Mohamed Eljarh is the Libya blogger for Transitions and a nonresident fellow at the Atlantic Council’s Rafik Hariri Center. Read the rest of his blog posts here.
Colum Lynch is Foreign Policy's award-winning U.N.-based senior diplomatic reporter. Lynch previously wrote Foreign Policy's Turtle Bay blog, for which he was awarded the 2011 National Magazine Award for best reporting in digital media. He is also a recipient of the 2013 Elizabeth Neuffer Memorial Silver Prize for his coverage of the United Nations.
Before moving to Foreign Policy, Lynch reported on diplomacy and national security for the Washington Post for more than a decade. As the Washington Post's United Nations reporter, Lynch had been involved in the paper's diplomatic coverage of crises in Afghanistan, Iraq, Lebanon, Sudan, and Somalia, as well as the nuclear standoffs with Iran and North Korea. He also played a key part in the Post's diplomatic reporting on the Iraq war, the International Criminal Court, the spread of weapons of mass destruction, and U.S. counterterrorism strategy. Lynch's enterprise reporting has explored the underside of international diplomacy. His investigations have uncovered a U.S. spying operation in Iraq, Dick Cheney's former company's financial links to Saddam Hussein, and documented numerous sexual misconduct and corruption scandals.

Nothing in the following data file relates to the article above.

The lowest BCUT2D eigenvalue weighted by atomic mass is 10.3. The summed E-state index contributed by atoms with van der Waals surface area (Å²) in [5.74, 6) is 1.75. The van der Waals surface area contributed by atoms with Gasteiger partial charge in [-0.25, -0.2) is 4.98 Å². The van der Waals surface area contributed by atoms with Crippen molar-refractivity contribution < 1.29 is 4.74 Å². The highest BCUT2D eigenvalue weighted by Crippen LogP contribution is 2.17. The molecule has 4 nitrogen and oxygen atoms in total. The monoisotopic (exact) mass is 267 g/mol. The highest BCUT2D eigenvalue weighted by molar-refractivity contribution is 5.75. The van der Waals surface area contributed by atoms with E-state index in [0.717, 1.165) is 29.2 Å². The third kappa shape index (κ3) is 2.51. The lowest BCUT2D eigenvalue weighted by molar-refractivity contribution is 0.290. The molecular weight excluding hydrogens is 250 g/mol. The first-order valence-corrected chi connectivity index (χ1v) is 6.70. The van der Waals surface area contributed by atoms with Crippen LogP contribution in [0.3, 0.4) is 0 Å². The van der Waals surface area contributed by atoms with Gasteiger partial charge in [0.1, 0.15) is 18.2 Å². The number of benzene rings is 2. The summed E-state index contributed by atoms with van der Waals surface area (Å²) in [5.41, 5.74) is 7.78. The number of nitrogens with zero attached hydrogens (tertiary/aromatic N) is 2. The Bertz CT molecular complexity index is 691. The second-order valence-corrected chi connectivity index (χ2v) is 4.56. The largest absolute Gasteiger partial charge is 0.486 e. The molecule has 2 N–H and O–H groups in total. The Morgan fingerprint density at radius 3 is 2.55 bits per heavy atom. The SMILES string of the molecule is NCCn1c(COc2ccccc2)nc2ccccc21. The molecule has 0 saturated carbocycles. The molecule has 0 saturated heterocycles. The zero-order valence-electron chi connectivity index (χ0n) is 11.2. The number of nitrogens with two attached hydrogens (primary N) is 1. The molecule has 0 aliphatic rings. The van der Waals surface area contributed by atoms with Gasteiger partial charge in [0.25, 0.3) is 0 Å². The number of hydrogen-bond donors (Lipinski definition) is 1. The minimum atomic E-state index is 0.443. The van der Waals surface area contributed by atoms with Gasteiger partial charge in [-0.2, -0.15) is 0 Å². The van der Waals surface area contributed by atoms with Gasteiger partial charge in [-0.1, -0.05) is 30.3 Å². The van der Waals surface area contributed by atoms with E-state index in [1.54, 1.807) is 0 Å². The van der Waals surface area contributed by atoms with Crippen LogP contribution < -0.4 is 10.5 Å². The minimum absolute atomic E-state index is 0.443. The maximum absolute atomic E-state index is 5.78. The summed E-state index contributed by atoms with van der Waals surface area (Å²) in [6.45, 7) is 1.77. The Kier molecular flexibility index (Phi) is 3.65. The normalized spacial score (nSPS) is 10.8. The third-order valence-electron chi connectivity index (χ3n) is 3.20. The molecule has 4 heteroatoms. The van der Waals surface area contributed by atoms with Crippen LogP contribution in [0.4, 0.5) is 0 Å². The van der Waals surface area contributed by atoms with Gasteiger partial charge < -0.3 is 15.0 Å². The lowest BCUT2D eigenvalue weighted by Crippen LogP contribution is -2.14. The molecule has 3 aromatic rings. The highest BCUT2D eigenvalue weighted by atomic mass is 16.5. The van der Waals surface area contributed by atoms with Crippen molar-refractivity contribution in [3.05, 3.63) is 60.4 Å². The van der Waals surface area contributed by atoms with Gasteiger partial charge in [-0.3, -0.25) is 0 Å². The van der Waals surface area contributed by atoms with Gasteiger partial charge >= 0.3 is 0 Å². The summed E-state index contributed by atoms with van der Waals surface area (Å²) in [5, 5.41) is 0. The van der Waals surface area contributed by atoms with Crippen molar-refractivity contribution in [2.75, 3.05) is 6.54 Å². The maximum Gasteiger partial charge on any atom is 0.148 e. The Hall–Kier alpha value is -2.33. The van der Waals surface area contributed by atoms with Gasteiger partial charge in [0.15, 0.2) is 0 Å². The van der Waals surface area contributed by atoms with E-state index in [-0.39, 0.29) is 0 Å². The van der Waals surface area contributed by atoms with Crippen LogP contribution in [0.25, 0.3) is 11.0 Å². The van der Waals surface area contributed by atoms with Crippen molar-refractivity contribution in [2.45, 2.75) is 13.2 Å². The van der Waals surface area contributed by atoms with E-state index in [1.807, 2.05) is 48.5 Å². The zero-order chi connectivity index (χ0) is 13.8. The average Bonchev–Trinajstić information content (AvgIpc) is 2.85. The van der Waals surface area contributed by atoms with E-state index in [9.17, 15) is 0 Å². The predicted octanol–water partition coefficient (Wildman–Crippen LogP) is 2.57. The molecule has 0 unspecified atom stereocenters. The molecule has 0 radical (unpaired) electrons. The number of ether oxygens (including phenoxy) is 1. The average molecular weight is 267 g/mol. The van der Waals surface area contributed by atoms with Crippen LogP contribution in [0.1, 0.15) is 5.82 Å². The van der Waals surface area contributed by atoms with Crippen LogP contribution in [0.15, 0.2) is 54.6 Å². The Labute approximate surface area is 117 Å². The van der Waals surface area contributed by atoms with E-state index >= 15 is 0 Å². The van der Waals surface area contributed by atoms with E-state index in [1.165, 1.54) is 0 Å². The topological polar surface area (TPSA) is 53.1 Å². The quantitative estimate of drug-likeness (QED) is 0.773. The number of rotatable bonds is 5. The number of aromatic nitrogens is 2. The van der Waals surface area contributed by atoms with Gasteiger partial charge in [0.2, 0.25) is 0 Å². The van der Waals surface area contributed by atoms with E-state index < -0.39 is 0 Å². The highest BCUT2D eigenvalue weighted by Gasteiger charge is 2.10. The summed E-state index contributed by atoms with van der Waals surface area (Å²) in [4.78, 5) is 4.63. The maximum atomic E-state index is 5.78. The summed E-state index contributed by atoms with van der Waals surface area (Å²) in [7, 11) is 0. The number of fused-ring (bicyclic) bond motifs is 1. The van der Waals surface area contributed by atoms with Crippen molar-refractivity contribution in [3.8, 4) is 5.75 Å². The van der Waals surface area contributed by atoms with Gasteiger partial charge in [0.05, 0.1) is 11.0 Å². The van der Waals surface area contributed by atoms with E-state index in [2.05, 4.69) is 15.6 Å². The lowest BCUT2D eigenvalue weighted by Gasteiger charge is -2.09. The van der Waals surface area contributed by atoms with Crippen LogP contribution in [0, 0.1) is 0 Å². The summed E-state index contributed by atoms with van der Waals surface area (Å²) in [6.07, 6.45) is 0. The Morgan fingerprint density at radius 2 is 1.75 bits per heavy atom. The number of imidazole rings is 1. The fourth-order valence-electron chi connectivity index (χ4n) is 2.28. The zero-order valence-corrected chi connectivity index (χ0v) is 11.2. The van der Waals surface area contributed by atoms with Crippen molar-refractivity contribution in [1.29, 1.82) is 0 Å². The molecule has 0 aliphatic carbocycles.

Lynch has appeared frequently on the Lehrer News Hour, MSNBC, NPR radio, and the BBC. He has also moderated public discussions on foreign policy, including interviews with Susan E. Rice, the U.S. National Security Advisor, Gerard Araud, France's U.N. ambassador, and other senior diplomatic leaders.
Born in Los Angeles, California, Lynch received a bachelor's degree from the University of California, Berkeley, in 1985 and a master's degree from Columbia University's Graduate School of Journalism in 1987. He previously worked for the Boston Globe.| The Cable |